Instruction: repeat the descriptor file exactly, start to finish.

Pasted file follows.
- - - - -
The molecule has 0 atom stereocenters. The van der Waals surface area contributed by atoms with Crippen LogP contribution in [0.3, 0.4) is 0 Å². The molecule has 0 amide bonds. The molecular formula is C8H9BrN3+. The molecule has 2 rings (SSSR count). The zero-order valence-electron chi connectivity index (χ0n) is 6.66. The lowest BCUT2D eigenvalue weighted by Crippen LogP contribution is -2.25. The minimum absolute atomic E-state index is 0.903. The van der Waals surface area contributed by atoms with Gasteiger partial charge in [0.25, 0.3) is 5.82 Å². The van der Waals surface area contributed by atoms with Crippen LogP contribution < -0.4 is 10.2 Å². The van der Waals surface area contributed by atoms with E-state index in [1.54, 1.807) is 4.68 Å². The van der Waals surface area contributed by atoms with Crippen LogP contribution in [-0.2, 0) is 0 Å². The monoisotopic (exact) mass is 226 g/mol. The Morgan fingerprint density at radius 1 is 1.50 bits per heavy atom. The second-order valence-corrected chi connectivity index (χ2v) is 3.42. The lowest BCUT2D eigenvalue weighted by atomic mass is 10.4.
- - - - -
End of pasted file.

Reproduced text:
The molecule has 0 atom stereocenters. The van der Waals surface area contributed by atoms with Crippen LogP contribution in [0.3, 0.4) is 0 Å². The molecule has 0 amide bonds. The molecular formula is C8H9BrN3+. The molecule has 2 rings (SSSR count). The zero-order valence-electron chi connectivity index (χ0n) is 6.66. The lowest BCUT2D eigenvalue weighted by Crippen LogP contribution is -2.25. The minimum absolute atomic E-state index is 0.903. The van der Waals surface area contributed by atoms with Gasteiger partial charge in [0.25, 0.3) is 5.82 Å². The van der Waals surface area contributed by atoms with Crippen LogP contribution < -0.4 is 10.2 Å². The van der Waals surface area contributed by atoms with E-state index in [1.54, 1.807) is 4.68 Å². The van der Waals surface area contributed by atoms with Crippen LogP contribution in [-0.2, 0) is 0 Å². The monoisotopic (exact) mass is 226 g/mol. The Morgan fingerprint density at radius 1 is 1.50 bits per heavy atom. The second-order valence-corrected chi connectivity index (χ2v) is 3.42. The lowest BCUT2D eigenvalue weighted by atomic mass is 10.4.